In 2005 the AT&T legal office provided a form for people who refuse to pay the phone tax. We still suggest that people having problems with AT&T send them this form as a reminder of their own policy. Download a PDF of the AT&T form here. Download another PDF of a sample letter that AT&T sent a telephone war tax resister in 2002.
After the experience below the tax suddenly disappeared from our bill. We’re not asking why….
At the NWTRCC office the refused tax was being added up as a past due amount, despite various letters and phone calls to them, and had reached about $26 when a letter came from AT&T threatening to cut off the service if it was not paid. So a call was made to the AT&T contact number, but the person at AT&T never heard of refusing the federal tax. A fax number was taken and the following documents faxed to AT&T: the IRS regulation on the phone company’s responsibility to turn the information over to the IRS but not to enforce collection; an AT&T letter from some years back giving “war tax” as a reason why some might not pay the tax; and a letter that Verizon had once issued showing their understanding of federal excise tax refusal.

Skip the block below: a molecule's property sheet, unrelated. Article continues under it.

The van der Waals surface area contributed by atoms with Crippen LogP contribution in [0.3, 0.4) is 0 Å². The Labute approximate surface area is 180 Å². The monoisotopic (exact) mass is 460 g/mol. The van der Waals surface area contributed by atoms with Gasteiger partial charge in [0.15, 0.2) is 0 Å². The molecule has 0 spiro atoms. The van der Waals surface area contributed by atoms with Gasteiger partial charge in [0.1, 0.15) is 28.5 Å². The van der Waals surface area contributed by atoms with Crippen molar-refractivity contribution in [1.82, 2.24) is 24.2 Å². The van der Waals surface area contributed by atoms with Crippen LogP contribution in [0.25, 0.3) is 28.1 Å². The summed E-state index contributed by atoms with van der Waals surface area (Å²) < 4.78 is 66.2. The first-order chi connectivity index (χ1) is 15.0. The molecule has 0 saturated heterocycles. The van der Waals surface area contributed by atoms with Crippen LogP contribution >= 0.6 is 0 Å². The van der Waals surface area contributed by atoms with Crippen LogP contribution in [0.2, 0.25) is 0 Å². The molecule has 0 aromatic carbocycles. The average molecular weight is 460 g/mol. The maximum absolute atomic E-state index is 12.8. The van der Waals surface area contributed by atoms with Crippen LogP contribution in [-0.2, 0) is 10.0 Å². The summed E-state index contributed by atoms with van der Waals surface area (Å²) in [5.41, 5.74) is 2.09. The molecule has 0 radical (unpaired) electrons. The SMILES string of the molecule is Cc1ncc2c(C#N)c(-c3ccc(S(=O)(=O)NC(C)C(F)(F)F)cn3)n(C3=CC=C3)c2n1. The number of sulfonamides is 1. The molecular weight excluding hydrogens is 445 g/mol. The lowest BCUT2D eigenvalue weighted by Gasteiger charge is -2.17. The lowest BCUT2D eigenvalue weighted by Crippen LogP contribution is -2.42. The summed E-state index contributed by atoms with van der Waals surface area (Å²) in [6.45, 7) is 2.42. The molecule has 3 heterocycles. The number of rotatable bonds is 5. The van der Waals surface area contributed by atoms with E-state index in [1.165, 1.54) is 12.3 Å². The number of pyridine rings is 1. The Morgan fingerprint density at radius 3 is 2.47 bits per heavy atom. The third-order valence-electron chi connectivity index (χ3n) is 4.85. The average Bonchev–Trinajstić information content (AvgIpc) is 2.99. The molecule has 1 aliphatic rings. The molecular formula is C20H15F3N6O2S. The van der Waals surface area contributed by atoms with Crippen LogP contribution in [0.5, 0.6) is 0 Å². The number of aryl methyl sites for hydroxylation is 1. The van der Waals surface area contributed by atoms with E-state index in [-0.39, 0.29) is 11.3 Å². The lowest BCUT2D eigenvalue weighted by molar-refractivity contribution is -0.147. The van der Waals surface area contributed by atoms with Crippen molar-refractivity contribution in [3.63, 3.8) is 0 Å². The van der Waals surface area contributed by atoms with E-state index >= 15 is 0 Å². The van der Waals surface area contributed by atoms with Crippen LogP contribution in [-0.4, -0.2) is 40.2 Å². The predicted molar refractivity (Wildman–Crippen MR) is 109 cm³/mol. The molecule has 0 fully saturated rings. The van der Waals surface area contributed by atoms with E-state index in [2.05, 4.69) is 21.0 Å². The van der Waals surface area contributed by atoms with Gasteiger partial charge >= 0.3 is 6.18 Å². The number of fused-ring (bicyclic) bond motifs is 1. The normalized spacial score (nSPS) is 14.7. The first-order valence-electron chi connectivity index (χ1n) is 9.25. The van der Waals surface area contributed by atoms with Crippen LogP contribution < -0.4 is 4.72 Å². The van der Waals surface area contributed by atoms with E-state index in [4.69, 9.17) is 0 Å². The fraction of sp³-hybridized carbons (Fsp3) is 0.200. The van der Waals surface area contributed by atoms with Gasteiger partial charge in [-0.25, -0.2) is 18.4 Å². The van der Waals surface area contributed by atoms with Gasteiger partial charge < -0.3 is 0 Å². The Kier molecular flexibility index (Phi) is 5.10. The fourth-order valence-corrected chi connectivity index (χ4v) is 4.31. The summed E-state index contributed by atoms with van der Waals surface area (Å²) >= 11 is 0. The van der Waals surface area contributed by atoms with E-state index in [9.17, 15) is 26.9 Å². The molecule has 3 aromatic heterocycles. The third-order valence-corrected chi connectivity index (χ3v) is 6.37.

There was no response for more than a month, generating occasional concern that one day the service would be cut off. Then the most recent bill arrived. It included a $26 credit! Success! We’ll see how things go in the future, but we should be out of danger for some months to come now.
Unfortunately, I also have AT&T as it is what’s available here. They may be an evil nuke supporting corporation, but they are great about dealing with phone tax. Once you get signed up they automatically credit the previous months tax each month. I no longer send any letter, but I write “No War Tax” in big red letters on the payment stub, check & envelope. I don’t remember how I got registered with them as a resister, but it was easy. I think it was a phone call.
I have not heard from the IRS concerning phone tax since 1999 and it was telling me I owed $5.50. At the time I owed about $700 in phone tax. I used to get 2 or 3 letters/year, but never for more than $25.